JERUSALEM (Reuters) - A laser beam under joint Israeli-U.S. development destroyed a long-range rocket for the first time in a test in the skies over the American Southwest, Israel's Defense Ministry said on Friday.
Israel has sought an effective defense against ballistic missiles since 1991 when Iraq launched Scuds into the Jewish state during the first Gulf War. It has since developed the Arrow anti-ballistic missile with U.S. funding.
"This is a significant step forward," a ministry spokesman said of the test on May 4 of the "Nautilus" Mobile Tactical High Energy Laser (MTHEL) held at the White Sands Missile Range in New Mexico.
Israel sees the Nautilus as another potential countermeasure to possible ballistic attack by enemies, which would include most Arab states and Iran. In turn, they see Israel's undeclared nuclear arsenal as the biggest strategic threat to the region.
The Nautilus laser is being developed mainly by U.S. aerospace giant Northrop Grumman Corp with the help of several Israeli high-tech firms specializing in optics and military hardware.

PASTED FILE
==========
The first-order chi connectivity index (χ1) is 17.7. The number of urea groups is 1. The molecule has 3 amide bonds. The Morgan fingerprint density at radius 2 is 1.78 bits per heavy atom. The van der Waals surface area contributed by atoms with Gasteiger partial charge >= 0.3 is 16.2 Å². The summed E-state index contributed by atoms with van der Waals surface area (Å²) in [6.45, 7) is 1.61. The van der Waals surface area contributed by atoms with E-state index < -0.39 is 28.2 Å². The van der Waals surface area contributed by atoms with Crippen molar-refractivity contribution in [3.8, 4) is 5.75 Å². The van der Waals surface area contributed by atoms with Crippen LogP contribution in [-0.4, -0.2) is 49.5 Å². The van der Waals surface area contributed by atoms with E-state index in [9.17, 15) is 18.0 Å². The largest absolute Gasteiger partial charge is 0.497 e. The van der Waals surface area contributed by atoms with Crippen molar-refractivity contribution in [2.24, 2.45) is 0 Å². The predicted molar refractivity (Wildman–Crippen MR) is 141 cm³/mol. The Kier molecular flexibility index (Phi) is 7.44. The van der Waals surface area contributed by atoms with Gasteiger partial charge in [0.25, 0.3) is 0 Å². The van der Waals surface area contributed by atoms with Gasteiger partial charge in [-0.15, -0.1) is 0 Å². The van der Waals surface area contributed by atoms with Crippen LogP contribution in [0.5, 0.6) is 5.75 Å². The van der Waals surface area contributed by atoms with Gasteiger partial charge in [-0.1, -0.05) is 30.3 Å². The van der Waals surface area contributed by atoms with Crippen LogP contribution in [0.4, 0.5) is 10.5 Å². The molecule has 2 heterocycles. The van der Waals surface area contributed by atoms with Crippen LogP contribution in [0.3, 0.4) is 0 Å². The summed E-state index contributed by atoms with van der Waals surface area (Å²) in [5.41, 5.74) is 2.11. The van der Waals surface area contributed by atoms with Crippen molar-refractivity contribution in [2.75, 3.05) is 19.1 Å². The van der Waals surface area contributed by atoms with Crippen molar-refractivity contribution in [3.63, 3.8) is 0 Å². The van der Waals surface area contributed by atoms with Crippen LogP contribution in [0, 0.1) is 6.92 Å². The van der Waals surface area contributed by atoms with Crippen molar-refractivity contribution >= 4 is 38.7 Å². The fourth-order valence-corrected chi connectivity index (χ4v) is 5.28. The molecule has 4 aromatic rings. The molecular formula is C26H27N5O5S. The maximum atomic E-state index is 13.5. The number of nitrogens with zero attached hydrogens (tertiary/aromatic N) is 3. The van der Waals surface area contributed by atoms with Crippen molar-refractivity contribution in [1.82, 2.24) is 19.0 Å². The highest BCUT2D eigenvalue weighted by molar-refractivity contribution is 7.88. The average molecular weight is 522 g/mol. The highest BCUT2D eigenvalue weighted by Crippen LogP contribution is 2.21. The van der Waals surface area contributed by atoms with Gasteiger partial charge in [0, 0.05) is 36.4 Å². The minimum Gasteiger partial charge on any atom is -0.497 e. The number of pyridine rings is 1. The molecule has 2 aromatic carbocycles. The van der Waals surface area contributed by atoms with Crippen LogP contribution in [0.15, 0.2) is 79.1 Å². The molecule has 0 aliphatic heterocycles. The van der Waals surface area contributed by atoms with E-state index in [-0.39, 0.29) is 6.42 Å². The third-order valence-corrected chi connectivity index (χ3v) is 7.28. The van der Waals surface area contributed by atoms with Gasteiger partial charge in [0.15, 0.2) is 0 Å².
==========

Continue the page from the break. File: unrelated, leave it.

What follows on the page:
"The (Nautilus) project has the potential to fill an important operational need for Israel," said Shmuel Keren, the Israeli military's director of weapons systems and infrastructure development.
"The (Nautilus) system can answer our need for a system which can intercept missiles and cruise missiles for which currently there is no effective solution."
The Defense Ministry declined to elaborate on the test or the exact range of the intercepted missile.
In earlier tests the MTHEL laser had successfully eliminated 28 short-range Katyusha rockets and five artillery shells in flight as well as several "hostile objects" on the ground.